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Adaptive optics

Astronomers from the Leiden Observatory, Netherlands, and the University of Rochester, New York, have discovered a massive ring system obscuring the light of the young star J1407b. It is believed that the rings belong to a massive planet or possibly a brown dwarf, with an orbital period of roughly 10 years. The giant planet boasts a ring system around 200 times larger than that of Saturn, whose own rings were heavily depleted in the act of creating its many moons. Read More
A new scientific instrument for detecting and observing remote exoplanets has been successfully installed on Unit 3 of the ESO's Very Large Telescope (VLT). The Spectro-Polarimetric High-contrast Exoplanet REsearch instrument, or SPHERE, recently returned its first set of images and is promised to revolutionize the exploration and study of these distant celestial bodies. Read More
Using an infrared camera, astronomers at the University of Montreal have discovered and directly imaged GU Psc b, a planet with a mass 10 times greater than Jupiter's and orbiting its star at 2,000 times the distance between Earth and our sun. This very rare find will encourage scientists to start looking for exoplanets in places where, thus far, they hadn't even thought to look. Read More
Astronomers have developed a new visible-light adaptive optics (AO) system for the 6.5 meter diameter Magellan-Clay telescope in Chile's Atacama desert. The new AO system replaces the secondary mirror of the telescope with a thin adaptive mirror that can be deformed by its 585 mechanical actuators at a rate of more than 1000 times a second to correct for the image smearing effects of atmospheric turbulence. The result is the sharpest astronomical images ever produced – more than twice as sharp as can be achieved by the Hubble space telescope viewing objects through the vacuum of space. Read More
Slated for completion by 2020, the Giant Magellan Telescope (GMT) will combine seven of the largest and most precisely built telescope mirrors, to offer image resolutions 10 times greater than Hubble at around one third of the cost. The telescope will be used to study the early universe and answer open questions on dark matter, supermassive black holes, and the nature of planets beyond our solar system. Read More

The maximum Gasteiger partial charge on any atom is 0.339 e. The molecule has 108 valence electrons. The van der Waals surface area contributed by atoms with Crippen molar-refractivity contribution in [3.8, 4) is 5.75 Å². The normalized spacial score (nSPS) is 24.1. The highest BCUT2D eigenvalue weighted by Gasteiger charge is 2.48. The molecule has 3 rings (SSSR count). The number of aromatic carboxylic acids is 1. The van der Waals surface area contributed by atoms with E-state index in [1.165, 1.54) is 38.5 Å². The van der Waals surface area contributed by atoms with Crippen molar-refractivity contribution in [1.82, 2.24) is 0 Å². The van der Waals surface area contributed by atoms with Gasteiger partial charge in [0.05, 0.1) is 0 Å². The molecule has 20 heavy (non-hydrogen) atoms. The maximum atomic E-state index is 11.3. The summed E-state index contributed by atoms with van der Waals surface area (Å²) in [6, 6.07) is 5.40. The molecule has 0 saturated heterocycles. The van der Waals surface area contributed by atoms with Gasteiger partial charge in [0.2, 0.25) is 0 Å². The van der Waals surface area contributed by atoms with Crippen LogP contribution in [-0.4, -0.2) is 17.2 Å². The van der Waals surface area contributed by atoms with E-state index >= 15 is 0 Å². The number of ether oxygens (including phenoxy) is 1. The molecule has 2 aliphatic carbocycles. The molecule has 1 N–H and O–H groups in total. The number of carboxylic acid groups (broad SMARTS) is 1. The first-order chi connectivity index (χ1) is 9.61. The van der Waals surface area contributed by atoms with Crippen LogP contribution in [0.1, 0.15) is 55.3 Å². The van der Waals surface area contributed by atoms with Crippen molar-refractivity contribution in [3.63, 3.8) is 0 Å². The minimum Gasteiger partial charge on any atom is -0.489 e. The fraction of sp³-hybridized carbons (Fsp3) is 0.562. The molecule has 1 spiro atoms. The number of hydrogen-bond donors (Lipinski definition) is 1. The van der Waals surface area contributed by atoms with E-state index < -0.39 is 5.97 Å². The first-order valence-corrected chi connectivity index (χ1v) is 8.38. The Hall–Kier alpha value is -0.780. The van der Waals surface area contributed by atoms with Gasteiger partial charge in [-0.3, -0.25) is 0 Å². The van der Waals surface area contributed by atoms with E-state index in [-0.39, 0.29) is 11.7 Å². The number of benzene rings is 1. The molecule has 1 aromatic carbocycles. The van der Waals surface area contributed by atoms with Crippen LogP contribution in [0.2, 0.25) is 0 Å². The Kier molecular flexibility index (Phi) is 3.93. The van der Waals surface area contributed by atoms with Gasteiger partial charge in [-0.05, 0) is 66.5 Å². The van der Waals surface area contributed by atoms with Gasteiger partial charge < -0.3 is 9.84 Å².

While the number of exoplanets so far identified is steadily marching towards the 1000 mark, fewer than twenty have been discovered in the course of direct observation by astronomical telescopes. Four of them (HR 8977 b,c,d,and e) circle an unprepossessing A5 star called HR 8977, which lies about 130 light-years distant from Earth. Thanks to the little-known astrophysics research arm of the American Museum of Natural History (AMNH), we now have the ability to examine the makeup of their atmospheres by taking simultaneous spectrographs of all four planets. Read More
The verse “Twinkle, twinkle little star, how I wonder what you are” could, in fact, refer to the frustration felt by astronomers trying to view celestial objects obscured by turbulence in the earth’s atmosphere. It’s that turbulence that causes stars and other heavenly bodies to twinkle, and it’s one of the reasons that space-based telescopes like the Hubble can see those objects more clearly than telescopes down here on the ground. Recently, however, a team of astronomers from the University of Arizona developed a technique that allows them to effectively turn off the twinkling over a large field of view, allowing them to get Hubble-quality images in a fraction of the usual time. Read More
While the twinkle of stars may delight poets and lovers, for a scientist it’s simply evidence of the atmospheric disturbance that blurs and distorts detail in deep space images. Combining an incredible 1500 exposures a second capability with an extremely sensitive CCD220 image sensor, the OCam camera is able to analyze and correct these distortions, enabling pictures taken through Very Large Telescopes (VLT) on Earth to be as sharp as those taken from space. Read More